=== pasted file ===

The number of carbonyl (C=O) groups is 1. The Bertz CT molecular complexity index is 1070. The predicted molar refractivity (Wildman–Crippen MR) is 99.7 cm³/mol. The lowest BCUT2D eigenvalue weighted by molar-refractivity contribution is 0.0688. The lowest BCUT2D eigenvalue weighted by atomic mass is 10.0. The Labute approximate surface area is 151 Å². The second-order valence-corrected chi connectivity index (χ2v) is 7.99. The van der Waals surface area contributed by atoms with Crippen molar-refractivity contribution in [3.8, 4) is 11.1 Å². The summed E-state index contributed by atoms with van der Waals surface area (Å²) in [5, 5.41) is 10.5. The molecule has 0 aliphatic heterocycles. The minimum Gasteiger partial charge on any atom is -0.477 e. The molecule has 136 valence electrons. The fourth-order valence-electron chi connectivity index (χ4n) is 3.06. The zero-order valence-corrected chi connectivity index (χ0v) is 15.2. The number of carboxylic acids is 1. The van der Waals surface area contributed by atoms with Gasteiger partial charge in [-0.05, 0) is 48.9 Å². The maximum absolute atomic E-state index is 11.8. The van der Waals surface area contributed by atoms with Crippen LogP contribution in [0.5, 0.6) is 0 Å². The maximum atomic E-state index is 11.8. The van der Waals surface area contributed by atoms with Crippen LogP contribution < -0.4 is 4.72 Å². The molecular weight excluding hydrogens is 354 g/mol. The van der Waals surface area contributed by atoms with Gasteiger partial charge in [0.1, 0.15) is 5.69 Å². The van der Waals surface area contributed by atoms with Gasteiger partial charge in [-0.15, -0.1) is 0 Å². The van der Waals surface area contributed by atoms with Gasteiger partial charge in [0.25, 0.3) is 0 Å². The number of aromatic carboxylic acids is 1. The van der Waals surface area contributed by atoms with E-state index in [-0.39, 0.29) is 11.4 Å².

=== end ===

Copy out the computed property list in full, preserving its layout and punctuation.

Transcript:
The number of carbonyl (C=O) groups is 1. The Bertz CT molecular complexity index is 1070. The predicted molar refractivity (Wildman–Crippen MR) is 99.7 cm³/mol. The lowest BCUT2D eigenvalue weighted by molar-refractivity contribution is 0.0688. The lowest BCUT2D eigenvalue weighted by atomic mass is 10.0. The Labute approximate surface area is 151 Å². The second-order valence-corrected chi connectivity index (χ2v) is 7.99. The van der Waals surface area contributed by atoms with Crippen molar-refractivity contribution in [3.8, 4) is 11.1 Å². The summed E-state index contributed by atoms with van der Waals surface area (Å²) in [5, 5.41) is 10.5. The molecule has 0 aliphatic heterocycles. The minimum Gasteiger partial charge on any atom is -0.477 e. The molecule has 136 valence electrons. The fourth-order valence-electron chi connectivity index (χ4n) is 3.06. The zero-order valence-corrected chi connectivity index (χ0v) is 15.2. The number of carboxylic acids is 1. The van der Waals surface area contributed by atoms with Gasteiger partial charge in [-0.05, 0) is 48.9 Å². The maximum absolute atomic E-state index is 11.8. The van der Waals surface area contributed by atoms with Crippen LogP contribution in [0.5, 0.6) is 0 Å². The maximum atomic E-state index is 11.8. The van der Waals surface area contributed by atoms with Crippen LogP contribution < -0.4 is 4.72 Å². The molecular weight excluding hydrogens is 354 g/mol. The van der Waals surface area contributed by atoms with Gasteiger partial charge in [0.1, 0.15) is 5.69 Å². The van der Waals surface area contributed by atoms with Gasteiger partial charge in [-0.15, -0.1) is 0 Å². The van der Waals surface area contributed by atoms with Gasteiger partial charge in [0.25, 0.3) is 0 Å². The number of aromatic carboxylic acids is 1. The van der Waals surface area contributed by atoms with E-state index in [-0.39, 0.29) is 11.4 Å².